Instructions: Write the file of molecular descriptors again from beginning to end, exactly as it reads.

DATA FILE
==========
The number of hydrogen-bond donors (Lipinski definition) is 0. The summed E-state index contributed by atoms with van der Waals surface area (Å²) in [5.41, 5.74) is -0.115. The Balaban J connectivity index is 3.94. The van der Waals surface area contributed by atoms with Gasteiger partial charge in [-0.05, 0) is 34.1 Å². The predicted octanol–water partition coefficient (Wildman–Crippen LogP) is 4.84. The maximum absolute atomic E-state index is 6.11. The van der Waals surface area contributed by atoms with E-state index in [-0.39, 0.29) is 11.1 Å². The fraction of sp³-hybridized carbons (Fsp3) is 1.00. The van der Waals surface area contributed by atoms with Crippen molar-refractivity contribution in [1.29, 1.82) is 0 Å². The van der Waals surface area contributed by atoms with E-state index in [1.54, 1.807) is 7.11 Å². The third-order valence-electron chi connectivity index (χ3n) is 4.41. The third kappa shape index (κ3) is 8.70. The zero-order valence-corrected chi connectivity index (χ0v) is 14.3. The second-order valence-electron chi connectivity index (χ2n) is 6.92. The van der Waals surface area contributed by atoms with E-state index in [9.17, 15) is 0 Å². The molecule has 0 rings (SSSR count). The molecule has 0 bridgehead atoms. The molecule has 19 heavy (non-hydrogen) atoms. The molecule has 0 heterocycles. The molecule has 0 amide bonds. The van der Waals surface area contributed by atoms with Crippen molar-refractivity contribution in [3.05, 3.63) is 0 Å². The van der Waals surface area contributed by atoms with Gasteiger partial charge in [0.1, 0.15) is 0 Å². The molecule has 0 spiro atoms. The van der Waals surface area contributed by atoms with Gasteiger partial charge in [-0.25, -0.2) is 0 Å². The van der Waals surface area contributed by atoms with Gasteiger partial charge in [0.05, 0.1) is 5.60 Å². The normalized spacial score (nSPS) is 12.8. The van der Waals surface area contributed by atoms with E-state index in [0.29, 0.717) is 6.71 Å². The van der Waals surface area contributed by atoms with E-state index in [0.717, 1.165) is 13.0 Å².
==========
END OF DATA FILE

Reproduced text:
The number of hydrogen-bond donors (Lipinski definition) is 0. The summed E-state index contributed by atoms with van der Waals surface area (Å²) in [5.41, 5.74) is -0.115. The Balaban J connectivity index is 3.94. The van der Waals surface area contributed by atoms with Gasteiger partial charge in [-0.05, 0) is 34.1 Å². The predicted octanol–water partition coefficient (Wildman–Crippen LogP) is 4.84. The maximum absolute atomic E-state index is 6.11. The van der Waals surface area contributed by atoms with E-state index in [-0.39, 0.29) is 11.1 Å². The fraction of sp³-hybridized carbons (Fsp3) is 1.00. The van der Waals surface area contributed by atoms with Crippen molar-refractivity contribution in [1.29, 1.82) is 0 Å². The van der Waals surface area contributed by atoms with E-state index in [1.54, 1.807) is 7.11 Å². The third-order valence-electron chi connectivity index (χ3n) is 4.41. The third kappa shape index (κ3) is 8.70. The zero-order valence-corrected chi connectivity index (χ0v) is 14.3. The second-order valence-electron chi connectivity index (χ2n) is 6.92. The van der Waals surface area contributed by atoms with E-state index in [9.17, 15) is 0 Å². The molecule has 0 rings (SSSR count). The molecule has 0 bridgehead atoms. The molecule has 19 heavy (non-hydrogen) atoms. The molecule has 0 heterocycles. The molecule has 0 amide bonds. The van der Waals surface area contributed by atoms with Crippen molar-refractivity contribution in [3.05, 3.63) is 0 Å². The van der Waals surface area contributed by atoms with Gasteiger partial charge in [0.1, 0.15) is 0 Å². The molecule has 0 spiro atoms. The van der Waals surface area contributed by atoms with Gasteiger partial charge in [-0.25, -0.2) is 0 Å². The van der Waals surface area contributed by atoms with Gasteiger partial charge in [0.05, 0.1) is 5.60 Å². The normalized spacial score (nSPS) is 12.8. The van der Waals surface area contributed by atoms with E-state index in [0.29, 0.717) is 6.71 Å². The van der Waals surface area contributed by atoms with E-state index in [0.717, 1.165) is 13.0 Å².